|The power of small changes||12/13/17|
|High-glycemic-index diets linked to risk of Alzheimer's Disease||12/06/17|
|Pro-inflammatory diets lead to weight gain||11/29/17|
|"Meal" vs. "snack": the name matters||11/22/17|
|Beans reduce insulin response||11/15/17|
|Warfarin may help prevent cancer||11/08/17|
|Most satisfying: dark or milk chocolate?||11/01/17|
|Portion size more important than turning off the TV||10/25/17|
|The importance of breakfast (it's not what you think)||10/18/17|
|Diet quality matters||10/11/17|
|Coffee and your heart||10/04/17|
|Get your exercise||09/27/17|
|Mushrooms vs. Meat||09/20/17|
|Good news for GERD sufferers||09/14/17|
|Reseal the bag||09/06/17|
|All Health and Nutrition Bites|
Good News for Those Who Love Chocolate, Wine or Tea
I've talked before about the positive effects of polyphenols, which are found in fruits like grapes and in tea, red wine, cocoa and coffee. The largest subtype of polyphenols are called flavonoids. There's been some really interesting research linking the intake of flavonoids and a reduced risk of Alzheimer's Disease and dementia in general.
Have a cup of (green) tea
The polyphenols (antioxidants) in green tea have been shown in animal and in vitro studies to have protective benefits against cardiovascular disease and cancer. Human studies, however, have been small and their results varied. Drs. Kuriyama and Shimazu and their colleagues in Japan made use of data from a large, long-term prospective study to analyze the relationship between green tea consumption and the mortality rates due to cardiovascular disease, cancer, and all other reasons for death.
Drinking black tea may reduce your risk of ovarian cancer
Judging from the women in my practice, ovarian cancer may well be the most-feared diagnosis, even more than breast cancer. Why? Because the vast majority of ovarian cancers are not detected until they are quite advanced: only 15% of all ovarian cancer patients are diagnosed at an early stage of the disease (ovariancancer.org).
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If I've said it once, I've said it a thousand times: "Instead of soda, drink water, coffee, or tea."
A recent study suggests that if you are female and the carrier of a certain gene, you might decide that tea is a better choice.
Researchers in Singapore invited residents at least 55 years old or over from a particular region of Singapore to participate in a study called The Singapore Longitudinal Aging Study (J Nutr Health Aging 2016;20(10):1002-1009). As part of the study, the participants responded to a variety of health and dietary questionnaires and provided blood for additional testing. One of the questionnaires was a test we doctors know as the MMSE - the Mini-Mental State Examination.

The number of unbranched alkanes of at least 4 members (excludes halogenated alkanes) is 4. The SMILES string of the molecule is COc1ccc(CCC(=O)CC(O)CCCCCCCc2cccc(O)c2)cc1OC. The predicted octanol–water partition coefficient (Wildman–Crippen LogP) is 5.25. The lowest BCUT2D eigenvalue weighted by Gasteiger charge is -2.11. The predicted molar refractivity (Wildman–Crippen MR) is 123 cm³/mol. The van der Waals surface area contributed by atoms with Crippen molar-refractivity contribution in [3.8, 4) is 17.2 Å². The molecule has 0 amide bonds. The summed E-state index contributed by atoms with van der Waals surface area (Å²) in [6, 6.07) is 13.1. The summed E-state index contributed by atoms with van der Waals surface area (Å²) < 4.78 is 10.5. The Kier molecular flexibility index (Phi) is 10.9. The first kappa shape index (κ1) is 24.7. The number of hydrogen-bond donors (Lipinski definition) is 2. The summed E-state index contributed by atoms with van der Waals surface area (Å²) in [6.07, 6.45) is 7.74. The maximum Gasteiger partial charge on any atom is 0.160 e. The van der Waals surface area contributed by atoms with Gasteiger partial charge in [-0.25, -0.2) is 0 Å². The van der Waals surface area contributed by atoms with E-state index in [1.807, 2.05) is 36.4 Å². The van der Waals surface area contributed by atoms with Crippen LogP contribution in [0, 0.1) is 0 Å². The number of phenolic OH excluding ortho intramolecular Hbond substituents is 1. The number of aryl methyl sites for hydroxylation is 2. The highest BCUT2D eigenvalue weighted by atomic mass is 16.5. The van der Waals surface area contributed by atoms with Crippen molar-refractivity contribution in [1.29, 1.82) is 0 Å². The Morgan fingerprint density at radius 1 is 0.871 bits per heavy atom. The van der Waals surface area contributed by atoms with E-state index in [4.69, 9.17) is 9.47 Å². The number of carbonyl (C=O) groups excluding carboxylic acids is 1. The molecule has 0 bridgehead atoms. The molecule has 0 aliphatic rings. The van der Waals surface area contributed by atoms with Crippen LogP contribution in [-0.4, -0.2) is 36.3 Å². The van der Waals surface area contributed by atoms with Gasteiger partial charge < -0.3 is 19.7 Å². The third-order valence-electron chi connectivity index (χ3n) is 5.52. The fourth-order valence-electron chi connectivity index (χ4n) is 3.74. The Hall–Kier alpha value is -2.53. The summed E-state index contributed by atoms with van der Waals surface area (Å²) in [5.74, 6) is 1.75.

The Mini-Mental State Examination is a series of questions designed to test different cognitive functions, from orientation (knowing where and when you are), to immediate memory and short-term memory, and language functioning. It's a quick, cheap, and easy way to test for the presence of cognitive impairment - but it is not a diagnostice tool, meaning that it shows that a problem exists, but not why that problem exists.
Of the 957 participants who received scores of 26 or above on the MMSE (no cognitive impairment), about 30% did not drink tea at the start of the study. The 70% who did were divided into two groups: those who drank only black tea and those who drank both green tea and black tea. (Only one person drank green tea exclusively.) The tea drinkers were also broken out into groups according to how much tea they customarily drank, Low (less than 1 cup per day but more than 1 cup per week), Medium (1-2 cups per day), and High (3 or more cups per day).
As with the article a couple of weeks ago on Eggs and Alzheimer's, the researchers tested the participants to see if they were carriers of the gene apolipoprotein E4 (Apo-E4), which indicates a greater risk of developing dementia.
Between 3 and 5 years after the start of the study, the authors returned to visit the participants and again administered the MMSE along with their dietary and health questionnaires. Those participants whose scores fell into the realm of cognitive impairment were compared with those whose scores did not.
Even after taking into account other health and risk factors, those who drank the most tea and maintained that consumption from the start to the end of the study were 47% less likely to experience neurocognitive decline than those who did not drink tea at all. After separating the participants by gender and whether they carried the Apo-E4 gene, however, they discovered that the vast majority of those who benefitted from drinking tea were women: men who drank tea reduced their risk of neurocognitive decline by less than 10%, while women who drank tea reduced their risk of almost 70%. Those men and women who carried the Apo-E4 gene benefitted the most by far: carriers who drank tea reduced their risk by almost 85% compared to 44% for non-carriers.
The drawbacks of this study include the short duration of the study (ten years or less) and the relatively small number of people who experienced cognitive decline during that period. That said, along with its many other benefits, it does appear that drinking black tea regularly may help you avoid cognitive problems later in life. Note that those who benefitted the most in this study were those who drank tea at the start and the end of the study, which may indicate a much longer-term habit. Choose water, tea, or coffee instead of sodas. Caffeinated, or decaf? The authors of this study didn't seem to have asked, so I would recommend to my patients that they follow their preference.
First posted: March 15, 2017